The Mekong giant catfish (MGC), one of the world's largest freshwater fish and a charismatic animal revered throughout the Mekong region, is considered critically endangered (IUCN Red List 2003). A range of conservation initiatives for the giant catfish are being carried out. The present report aims to assess the conservation status of Mekong Giant Catfish, and to evaluate the likely effectiveness of different conservation measures.
Detailed data collected intermittently since the late 1960s were synthesised and analysed through confrontation with a mathematical model. The following assumptions underlie the baseline model:
- MGC in the Mekong basin form a single population (all catches have been taken from the same population).
- The full population is vulnerable to fishing (there are no un-fished and thus, unobserved local populations).
- Reporting of MGC catches is near-complete and not size-biased (There is no unreported harvest of small MGC).
History of exploitation and environmental change
Historically, targeted giant catfish fishing has always been a special event with spiritual associations. Exploitation seems to have been stable or characterised by boom and bust cycles. It is unlikely that high catches of MGC have been sustained in the recent past (the last 100-200 years). In the 1970s, catches appear to have been stable at an average of about 20 fish per year. Catches increased substantially, up to a maximum of 80 per year in the late 1980s, driven mainly by a high profile government-supported fishery in Chiang Khong (Northern Thailand). Both catch and catch per unit of effort (CPUE) declined strongly in the 1990s. This was followed by a decline in effort, most likely attributable to the reduced profitability of fishing as well as the development of alternative economic opportunities. Environmental change in the Mekong basin has been gradual and of moderate magnitude until the very recent past. More dramatic changes may have occurred in the very recent past with rapid blasting and the commissioning of several dams in the upper river, but any effects of these changes on the giant catfish population would not yet be visible in the fisheries data. It thus appears that fishing can be identified as the main driver of past changes in population abundance and structure.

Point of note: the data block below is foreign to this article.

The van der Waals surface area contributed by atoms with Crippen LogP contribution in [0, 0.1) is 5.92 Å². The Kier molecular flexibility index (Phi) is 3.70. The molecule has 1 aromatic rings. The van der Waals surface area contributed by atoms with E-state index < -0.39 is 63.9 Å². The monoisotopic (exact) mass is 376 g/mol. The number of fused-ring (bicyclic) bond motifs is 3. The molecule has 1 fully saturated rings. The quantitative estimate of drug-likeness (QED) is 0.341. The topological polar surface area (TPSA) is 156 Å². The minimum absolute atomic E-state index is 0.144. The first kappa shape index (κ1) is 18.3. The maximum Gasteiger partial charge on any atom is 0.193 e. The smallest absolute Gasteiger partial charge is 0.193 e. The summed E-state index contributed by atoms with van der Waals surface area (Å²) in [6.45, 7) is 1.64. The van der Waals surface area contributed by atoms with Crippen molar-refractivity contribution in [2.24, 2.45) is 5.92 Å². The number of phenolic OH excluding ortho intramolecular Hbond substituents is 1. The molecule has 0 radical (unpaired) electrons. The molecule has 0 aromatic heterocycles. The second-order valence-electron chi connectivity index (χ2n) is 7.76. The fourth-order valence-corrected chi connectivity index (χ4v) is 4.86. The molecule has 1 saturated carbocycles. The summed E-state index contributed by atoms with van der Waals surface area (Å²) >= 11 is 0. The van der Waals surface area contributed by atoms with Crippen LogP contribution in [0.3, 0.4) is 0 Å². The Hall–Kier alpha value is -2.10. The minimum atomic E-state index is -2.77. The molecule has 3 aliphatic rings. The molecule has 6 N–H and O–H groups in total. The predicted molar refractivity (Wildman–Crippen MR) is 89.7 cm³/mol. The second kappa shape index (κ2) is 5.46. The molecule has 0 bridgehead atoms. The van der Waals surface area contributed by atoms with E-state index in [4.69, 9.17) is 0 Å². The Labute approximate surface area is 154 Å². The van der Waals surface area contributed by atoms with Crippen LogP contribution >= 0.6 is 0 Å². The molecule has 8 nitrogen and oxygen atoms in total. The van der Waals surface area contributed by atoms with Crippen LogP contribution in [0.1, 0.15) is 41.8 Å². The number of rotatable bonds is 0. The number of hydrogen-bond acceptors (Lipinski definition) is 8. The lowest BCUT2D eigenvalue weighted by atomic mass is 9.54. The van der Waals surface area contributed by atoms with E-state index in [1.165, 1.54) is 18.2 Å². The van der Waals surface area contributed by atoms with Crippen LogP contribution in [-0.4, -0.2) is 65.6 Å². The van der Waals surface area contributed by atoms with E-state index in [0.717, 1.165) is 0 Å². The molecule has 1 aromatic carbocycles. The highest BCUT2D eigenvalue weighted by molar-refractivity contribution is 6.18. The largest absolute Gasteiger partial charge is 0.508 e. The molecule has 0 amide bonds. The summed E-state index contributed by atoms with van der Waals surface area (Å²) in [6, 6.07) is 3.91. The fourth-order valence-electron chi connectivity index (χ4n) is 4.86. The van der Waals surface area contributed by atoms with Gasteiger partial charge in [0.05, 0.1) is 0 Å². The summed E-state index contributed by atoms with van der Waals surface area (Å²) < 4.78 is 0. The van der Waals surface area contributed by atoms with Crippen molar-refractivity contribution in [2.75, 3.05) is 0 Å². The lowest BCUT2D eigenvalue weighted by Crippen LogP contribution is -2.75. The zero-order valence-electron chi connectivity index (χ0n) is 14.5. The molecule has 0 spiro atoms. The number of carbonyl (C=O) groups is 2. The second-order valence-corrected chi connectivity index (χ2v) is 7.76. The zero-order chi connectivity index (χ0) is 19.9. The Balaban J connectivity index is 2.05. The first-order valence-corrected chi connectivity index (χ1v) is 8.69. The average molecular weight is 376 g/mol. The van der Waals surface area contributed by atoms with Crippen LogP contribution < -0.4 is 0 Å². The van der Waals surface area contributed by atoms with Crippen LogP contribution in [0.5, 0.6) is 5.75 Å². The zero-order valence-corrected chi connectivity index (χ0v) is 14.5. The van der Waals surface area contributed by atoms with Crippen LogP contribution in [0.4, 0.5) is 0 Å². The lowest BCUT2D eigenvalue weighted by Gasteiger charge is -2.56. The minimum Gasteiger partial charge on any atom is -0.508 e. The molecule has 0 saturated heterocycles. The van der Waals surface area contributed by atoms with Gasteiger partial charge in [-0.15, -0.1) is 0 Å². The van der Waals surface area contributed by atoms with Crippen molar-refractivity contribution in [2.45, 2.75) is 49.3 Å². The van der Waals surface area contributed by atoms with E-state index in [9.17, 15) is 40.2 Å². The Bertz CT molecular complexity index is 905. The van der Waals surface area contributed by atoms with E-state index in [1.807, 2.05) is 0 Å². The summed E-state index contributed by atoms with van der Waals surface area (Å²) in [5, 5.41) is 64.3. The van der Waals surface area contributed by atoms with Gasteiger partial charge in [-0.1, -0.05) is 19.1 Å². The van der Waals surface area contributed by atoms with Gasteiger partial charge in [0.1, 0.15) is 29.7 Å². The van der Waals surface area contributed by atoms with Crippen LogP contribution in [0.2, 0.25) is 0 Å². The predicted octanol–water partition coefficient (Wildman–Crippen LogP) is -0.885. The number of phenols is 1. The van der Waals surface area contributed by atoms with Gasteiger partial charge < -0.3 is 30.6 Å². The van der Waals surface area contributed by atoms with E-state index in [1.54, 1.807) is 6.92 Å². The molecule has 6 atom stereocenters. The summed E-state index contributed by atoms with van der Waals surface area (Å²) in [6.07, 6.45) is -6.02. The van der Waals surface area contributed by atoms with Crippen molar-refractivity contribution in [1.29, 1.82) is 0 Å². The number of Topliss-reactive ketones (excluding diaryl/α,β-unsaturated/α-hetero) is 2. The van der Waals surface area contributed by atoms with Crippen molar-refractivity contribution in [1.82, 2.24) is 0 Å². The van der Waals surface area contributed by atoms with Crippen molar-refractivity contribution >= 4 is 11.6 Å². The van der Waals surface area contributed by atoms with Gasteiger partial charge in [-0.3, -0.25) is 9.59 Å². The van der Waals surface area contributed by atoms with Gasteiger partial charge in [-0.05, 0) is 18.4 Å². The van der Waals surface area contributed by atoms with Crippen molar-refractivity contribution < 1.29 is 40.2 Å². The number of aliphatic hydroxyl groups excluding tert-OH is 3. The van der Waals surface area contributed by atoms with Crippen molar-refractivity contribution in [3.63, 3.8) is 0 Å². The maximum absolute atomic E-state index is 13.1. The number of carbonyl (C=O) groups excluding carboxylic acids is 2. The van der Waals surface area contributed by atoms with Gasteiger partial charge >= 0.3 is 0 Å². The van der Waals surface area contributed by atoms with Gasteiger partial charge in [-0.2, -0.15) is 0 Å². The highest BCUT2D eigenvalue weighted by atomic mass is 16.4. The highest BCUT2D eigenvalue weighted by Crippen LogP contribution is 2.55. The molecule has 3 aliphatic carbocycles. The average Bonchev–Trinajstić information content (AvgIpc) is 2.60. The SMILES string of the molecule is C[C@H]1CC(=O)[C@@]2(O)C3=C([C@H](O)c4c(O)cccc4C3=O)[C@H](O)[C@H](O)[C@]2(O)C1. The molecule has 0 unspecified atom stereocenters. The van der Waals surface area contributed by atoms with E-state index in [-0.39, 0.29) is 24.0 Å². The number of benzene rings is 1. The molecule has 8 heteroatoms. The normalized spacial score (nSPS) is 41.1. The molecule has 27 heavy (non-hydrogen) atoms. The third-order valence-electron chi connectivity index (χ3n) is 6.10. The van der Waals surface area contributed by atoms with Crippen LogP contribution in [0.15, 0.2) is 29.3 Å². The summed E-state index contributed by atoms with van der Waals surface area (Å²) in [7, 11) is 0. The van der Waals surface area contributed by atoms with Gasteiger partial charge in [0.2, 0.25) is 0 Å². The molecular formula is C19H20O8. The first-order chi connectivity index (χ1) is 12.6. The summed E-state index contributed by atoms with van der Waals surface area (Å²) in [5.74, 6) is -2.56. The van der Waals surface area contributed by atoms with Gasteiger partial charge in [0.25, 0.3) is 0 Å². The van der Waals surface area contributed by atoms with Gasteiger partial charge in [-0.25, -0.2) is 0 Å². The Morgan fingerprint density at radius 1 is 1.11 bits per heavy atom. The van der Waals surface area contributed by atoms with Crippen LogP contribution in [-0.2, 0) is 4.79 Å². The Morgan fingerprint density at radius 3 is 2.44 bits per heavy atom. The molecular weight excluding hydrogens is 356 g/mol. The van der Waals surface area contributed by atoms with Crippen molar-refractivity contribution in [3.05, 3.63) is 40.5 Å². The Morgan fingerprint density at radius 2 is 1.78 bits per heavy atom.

Reconstructed spawner abundance was relatively stable at about 250 animals prior to 1983 (11- 71% of unexploited abundance). The population then declined dramatically to just 50 spawners in 1995 (2-14% of unexploited abundance). The Chiang Khong fishing boom thus reduced spawner abundance by about 80% in just ten years. The population has since recovered to about 145 animals (7-40% of unexploited abundance) by 2006. Much of this predicted recovery is based on maturation of fish that were spawned about 20 years previously, and would occur even if for any reason reproduction had failed in the recent past. The spawner population in the absence of fishing on recruited MGC is estimated at about 355- 2200 fish. The maximum sustainable catch is uncertain, but likely to be between 20-40 fish per year. Higher catches can be obtained temporarily, but would lead to a decline in abundance and CPUE. It is possible that episodes of overfishing followed by fishery decline and population recovery may have occurred repeatedly in history. The extent to which small juveniles (< 100 cm length) are subject to exploitation remains unknown. If juvenile harvesting had been significant in the 1970s, the unexploited spawner abundance and sustainable yield from the population could be substantially higher than estimated here.